Dietary fibre, bowel function and health
The work reported in this thesis was designed to determine
the validity of the 'fibre-hypothesis' in western society.
Free living individuals resident in the United Kingdom were
the subject of investigation. Omnivores, vegetarians and vegans
were studied in order to ensure a wide range of fibre intakes and
the amount of fibre eaten ranged from 10 to 78 grams per day.
Disease pattern was assessed using a questionnaire.
Seven hundred and fifty people were matched for age, sex and
diet, and ten dietary groups were identified, ranging from
life-long vegetarians to life-long omnivores. The former group
in comparison with the latter, had a lower incidence, delayed
onset, lower severity and fewer disease associations. Many people
who increased their fibre intake by changing to a vegetarian diet
reported that the change to such a diet had relieved certain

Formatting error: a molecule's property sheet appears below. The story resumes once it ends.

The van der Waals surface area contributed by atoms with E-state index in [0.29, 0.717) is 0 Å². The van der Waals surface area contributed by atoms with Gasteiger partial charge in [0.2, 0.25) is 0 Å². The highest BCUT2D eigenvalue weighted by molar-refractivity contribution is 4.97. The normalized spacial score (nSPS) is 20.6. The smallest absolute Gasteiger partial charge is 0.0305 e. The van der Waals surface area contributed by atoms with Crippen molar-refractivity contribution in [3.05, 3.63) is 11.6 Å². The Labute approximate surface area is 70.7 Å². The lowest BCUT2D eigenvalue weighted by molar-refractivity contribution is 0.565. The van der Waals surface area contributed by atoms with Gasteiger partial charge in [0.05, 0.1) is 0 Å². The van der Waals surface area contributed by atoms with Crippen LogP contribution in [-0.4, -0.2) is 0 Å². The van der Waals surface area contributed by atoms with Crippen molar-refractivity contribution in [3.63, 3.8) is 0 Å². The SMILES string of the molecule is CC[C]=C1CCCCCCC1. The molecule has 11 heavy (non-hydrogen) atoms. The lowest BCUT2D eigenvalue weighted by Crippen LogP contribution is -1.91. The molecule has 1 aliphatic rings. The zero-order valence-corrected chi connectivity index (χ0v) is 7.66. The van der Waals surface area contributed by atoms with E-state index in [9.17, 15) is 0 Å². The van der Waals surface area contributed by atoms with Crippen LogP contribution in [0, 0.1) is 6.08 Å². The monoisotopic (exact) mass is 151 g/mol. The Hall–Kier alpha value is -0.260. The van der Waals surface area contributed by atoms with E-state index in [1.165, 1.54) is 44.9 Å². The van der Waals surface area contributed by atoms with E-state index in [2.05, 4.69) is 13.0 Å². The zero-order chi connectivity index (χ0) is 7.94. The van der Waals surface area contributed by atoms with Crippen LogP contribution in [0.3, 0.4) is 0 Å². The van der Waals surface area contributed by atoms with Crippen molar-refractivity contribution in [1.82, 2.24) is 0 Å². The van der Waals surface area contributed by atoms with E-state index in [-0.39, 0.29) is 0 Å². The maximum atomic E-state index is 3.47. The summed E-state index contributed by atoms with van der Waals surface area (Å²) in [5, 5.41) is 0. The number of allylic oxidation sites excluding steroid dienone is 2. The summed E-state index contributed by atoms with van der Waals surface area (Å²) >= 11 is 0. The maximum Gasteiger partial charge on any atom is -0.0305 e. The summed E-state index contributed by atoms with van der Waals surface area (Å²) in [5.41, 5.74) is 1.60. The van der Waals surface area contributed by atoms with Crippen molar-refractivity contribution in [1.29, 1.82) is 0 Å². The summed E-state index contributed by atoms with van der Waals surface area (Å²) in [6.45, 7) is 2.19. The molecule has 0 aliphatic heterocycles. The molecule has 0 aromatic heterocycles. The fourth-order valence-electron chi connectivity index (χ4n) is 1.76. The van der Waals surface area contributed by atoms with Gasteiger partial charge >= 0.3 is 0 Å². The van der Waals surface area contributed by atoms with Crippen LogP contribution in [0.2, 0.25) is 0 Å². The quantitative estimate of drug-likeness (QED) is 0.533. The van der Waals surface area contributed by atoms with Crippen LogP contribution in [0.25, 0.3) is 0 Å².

disease symptoms particularly constipation.
Dietary intakes and parameters of bowel function including
transit time, stool characteristics: frequency, wet weight,
rheology and form, were measured in a sub-sample. Fifty-one
subjects were then matched for age, sex, diet, time of year and
health. In comparison with omnivores vegetarians ate significantly
more fibre, and this was significantly correlated with the measures
of bowel function. As fibre intake increased transit time
decreased, stool frequency and wet weight increased and stools
became softer and unformed.
The formed smooth cylindrical or snake-like stools of
vegetarians might be considered desirable and the associated
intake of about 40 grams of fibre daily a recommended amount.The achievement by omnivores of fibre intakes comparable to
those of vegetarians shows that drastic changes in eating habits
are not necessary in order to achieve this goal. If the goal is
achieved, the proportion of energy derived from complex
carbohydrate is increased at the expense of that from fat, thus
meeting major recommendations for a prudent diet.
The suggested intake is to be regarded as an interim
recommendation until more is known about variations in bowel
function, particularly faecal form, with time and endocrinological
phases in females.